Categories
Penwith Psychoanalysis West Cornwall (and local history)

Battered Britain- confused Cornwall

Very likely it is the mood I find myself in at the moment. Arriving in town just a few minutes earlier than expected. The bus driver must be keen or perhaps a manic denial of boredom. Then the bus is blue -quite unusual and reminiscent of a bus service locally that years ago was renowned for unreliable and battered buses. The service now appears to have hired a range of peculiar vehicles – this one has shiny black leather seats somehow suggestive of the aspirations of another era.

Need to top up with a little cash but a scrawled notice- and I mean a scrawled notice says “Out of order” and you almost expect it to add….” this is Penzance boy….carry on waiting for Godot”. Thank goodness for the Co-op.

As I stroll on I think of the latest large Tory leaflet that has been pushed through the door. Green naturally. Telling me “together we are successful” or words to that effect. What at precisely? Schools where there are very few fully qualified teachers and pupils marched before the moronic inducing banks of second rate computers or various mad pods and pads. Successful with 12 hour waiting times in A and E. Bleak visions of rooms that would be like Scutari drawn by Daumier. No Florence- instead the only visible care comes from the worried looking young Security Staff in front of lengthening lines of ambulances. Successful for the Mme Defay who made a fortune out of her Government Grant for pathetic PPE.

Everywhere recently my eye has been captured by curious clumps of electrical apparatus. These somehow have a certain lyrical attraction even or especially when accompanied by patches of viridian lichen or intriguing pipework, transformers and untidy wiring. In other countries with technological competence they might be safely enclosed.

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Penwith Poetry Uncategorized West Cornwall (and local history)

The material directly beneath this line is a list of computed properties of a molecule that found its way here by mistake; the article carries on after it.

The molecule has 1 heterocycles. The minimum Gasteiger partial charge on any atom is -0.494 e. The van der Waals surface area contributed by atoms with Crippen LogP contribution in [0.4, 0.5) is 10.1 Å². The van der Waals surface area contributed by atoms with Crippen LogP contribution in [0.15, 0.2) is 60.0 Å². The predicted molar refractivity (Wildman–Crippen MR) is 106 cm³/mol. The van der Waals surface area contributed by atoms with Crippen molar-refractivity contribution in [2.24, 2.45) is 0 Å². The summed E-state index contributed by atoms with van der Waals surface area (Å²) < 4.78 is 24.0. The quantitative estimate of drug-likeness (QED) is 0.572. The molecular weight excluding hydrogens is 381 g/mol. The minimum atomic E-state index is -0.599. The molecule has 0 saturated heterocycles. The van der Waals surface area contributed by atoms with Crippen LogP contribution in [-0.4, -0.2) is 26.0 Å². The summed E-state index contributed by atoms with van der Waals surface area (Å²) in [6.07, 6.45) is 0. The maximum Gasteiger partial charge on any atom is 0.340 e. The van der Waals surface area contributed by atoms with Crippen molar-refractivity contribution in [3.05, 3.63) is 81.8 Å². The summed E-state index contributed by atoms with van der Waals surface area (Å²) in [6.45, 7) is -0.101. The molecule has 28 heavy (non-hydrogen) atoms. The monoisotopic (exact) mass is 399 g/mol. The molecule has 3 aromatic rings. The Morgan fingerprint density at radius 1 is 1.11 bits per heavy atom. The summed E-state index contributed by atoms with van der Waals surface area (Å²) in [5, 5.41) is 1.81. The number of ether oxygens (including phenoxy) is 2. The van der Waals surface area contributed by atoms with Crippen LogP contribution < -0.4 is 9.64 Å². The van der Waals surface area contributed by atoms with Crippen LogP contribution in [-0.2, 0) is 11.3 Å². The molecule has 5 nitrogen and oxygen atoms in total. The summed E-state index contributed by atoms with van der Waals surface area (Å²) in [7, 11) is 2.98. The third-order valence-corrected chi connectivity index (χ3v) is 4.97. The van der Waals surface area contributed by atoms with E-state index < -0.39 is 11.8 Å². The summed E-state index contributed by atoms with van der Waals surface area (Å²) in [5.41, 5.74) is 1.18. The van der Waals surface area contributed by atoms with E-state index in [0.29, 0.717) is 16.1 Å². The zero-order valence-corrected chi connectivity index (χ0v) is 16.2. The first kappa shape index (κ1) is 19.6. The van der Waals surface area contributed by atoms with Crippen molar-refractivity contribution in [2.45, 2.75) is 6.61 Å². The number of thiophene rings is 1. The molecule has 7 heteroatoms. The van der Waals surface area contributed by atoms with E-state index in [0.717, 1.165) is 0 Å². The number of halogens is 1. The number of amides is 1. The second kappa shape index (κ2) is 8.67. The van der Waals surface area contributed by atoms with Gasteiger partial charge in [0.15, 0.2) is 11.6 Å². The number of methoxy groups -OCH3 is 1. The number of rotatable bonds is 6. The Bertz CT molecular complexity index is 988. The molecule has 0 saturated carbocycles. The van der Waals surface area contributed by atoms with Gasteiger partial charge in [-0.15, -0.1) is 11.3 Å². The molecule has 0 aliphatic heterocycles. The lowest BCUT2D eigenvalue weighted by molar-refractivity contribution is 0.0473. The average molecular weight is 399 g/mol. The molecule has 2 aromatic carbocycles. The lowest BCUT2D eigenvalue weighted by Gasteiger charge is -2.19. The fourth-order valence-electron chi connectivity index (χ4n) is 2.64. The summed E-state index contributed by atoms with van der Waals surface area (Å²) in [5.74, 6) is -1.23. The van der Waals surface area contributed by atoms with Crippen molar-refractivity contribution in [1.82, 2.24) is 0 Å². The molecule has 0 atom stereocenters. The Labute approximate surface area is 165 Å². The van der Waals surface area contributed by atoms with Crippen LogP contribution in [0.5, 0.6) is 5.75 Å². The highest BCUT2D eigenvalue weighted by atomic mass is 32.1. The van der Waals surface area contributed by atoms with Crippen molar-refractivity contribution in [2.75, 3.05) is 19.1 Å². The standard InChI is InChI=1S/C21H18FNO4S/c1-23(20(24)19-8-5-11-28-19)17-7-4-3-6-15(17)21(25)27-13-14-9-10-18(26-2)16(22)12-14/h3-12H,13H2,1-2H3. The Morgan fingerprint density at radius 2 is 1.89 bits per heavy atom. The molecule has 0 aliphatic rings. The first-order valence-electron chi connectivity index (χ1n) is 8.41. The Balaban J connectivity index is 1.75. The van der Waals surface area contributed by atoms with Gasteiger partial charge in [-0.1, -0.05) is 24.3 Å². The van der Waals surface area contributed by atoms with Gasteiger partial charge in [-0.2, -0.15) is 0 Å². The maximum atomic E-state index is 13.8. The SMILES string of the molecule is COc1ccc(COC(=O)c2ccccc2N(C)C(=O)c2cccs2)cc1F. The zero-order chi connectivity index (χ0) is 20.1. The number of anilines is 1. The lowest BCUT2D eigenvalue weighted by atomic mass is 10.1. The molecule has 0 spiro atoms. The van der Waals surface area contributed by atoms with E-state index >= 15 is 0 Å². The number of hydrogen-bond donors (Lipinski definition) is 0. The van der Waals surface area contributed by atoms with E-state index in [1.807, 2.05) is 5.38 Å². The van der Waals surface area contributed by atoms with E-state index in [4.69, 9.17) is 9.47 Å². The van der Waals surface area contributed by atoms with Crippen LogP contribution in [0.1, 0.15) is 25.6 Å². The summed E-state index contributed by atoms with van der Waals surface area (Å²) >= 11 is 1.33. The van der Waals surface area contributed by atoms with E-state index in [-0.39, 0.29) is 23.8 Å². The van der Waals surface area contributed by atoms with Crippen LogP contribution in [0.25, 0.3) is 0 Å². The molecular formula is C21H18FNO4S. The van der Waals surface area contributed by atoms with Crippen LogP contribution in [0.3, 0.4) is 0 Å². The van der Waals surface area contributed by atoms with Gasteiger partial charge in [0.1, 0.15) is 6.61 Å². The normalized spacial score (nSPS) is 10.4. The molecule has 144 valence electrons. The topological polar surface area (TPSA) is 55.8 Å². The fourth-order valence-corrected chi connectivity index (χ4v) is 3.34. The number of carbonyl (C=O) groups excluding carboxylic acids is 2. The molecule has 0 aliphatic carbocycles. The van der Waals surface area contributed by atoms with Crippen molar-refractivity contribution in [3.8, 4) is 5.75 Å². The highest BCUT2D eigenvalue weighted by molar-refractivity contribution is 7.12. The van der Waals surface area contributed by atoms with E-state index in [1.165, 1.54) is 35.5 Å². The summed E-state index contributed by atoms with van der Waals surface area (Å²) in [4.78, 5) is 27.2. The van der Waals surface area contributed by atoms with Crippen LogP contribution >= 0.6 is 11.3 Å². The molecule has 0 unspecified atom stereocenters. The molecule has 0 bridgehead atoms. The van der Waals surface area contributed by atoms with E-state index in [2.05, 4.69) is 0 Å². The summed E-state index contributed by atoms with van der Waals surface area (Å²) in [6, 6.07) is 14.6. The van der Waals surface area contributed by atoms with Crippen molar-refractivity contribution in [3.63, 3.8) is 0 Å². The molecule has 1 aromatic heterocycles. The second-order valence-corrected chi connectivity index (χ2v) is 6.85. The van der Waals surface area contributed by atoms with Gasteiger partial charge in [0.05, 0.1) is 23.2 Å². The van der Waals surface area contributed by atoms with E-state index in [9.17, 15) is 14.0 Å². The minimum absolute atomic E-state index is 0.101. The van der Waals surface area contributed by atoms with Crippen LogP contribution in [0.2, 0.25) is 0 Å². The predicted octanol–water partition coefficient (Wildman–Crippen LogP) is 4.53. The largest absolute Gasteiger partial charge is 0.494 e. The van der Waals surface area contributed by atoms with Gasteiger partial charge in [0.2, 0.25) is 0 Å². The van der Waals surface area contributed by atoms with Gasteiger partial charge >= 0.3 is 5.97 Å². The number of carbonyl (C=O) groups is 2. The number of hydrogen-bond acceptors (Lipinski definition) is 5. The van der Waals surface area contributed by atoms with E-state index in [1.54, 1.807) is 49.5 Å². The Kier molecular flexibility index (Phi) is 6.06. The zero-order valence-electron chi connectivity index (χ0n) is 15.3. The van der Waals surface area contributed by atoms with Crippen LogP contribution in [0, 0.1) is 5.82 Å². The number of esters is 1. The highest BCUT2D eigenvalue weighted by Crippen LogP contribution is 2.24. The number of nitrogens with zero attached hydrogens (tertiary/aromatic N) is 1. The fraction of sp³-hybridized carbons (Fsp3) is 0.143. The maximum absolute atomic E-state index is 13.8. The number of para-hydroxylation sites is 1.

Schools out!

Schools out and all that entails.

Sun shines on mountains of tomatoes, avocados and oranges.

Tourists looking for something shuffle up Causewayhead.

Locals mostly look a bit lost- some injured or otherwise afflicted.

Seems that about a quarter of shops are closed;

no carpets, no papers and no haircuts.

Pigeons warble and peck under

regimented baskets of scarlet petunias

adding a patina of civic cheer.

In here, a voluble teenager

pronounces and pontificates on

the unlikely history of India,

seemingly annoyed that the food

has not turned up in time.

Lost in the gap between fantasy

and the arrival of the fatty sausage sandwich.

September, results and Speech Day await.

Categories
Art and Photographic History Penwith St Ives West Cornwall (and local history)

Day 3. Land’s End, Porthcurno & St. Ives, Cornwall — Love Travelling Blog

It was a bright and sunny morning as we pulled back the curtains in our hotel room and after tucking into some tasty bacon sandwiches we were back in the car for another day of sightseeing.  Our starting point was to be Land’s End, the headland that sits at the most westerly point of England […]

Day 3. Land’s End, Porthcurno & St. Ives, Cornwall — Love Travelling Blog
Categories
Art and Photographic History Penwith Poetry Psychoanalysis

Frames and thoughts about Frames

Orphic wind, you blow far and wide;

You will enter the realms of the sea;

As I cherished a world not yet made

I relinquished the useless “I”

From Poem 25 in Osip Mandelstam’s Stone

This shopping precinct seems full of empty shops. It feels as though the local economy has not recovered from Covid and this environment has taken on the strangeness of the new normal. This in turn raises questions about the whole construct of “normality” and how normal the old normal really was. The empty frame, one might ask oneself; is it really empty? The frame itself can become a tool to investigate the reality on which attention is focussed.

In social philosophy there is a particular frame theory which is referred to by Goffman. There is a useful discussion of this at http://philosophyreaders.blogspot.com/2018/09/frames-as-ways-of-seeing-world.html?m=1 In this there is a useful quotation from Lakoff-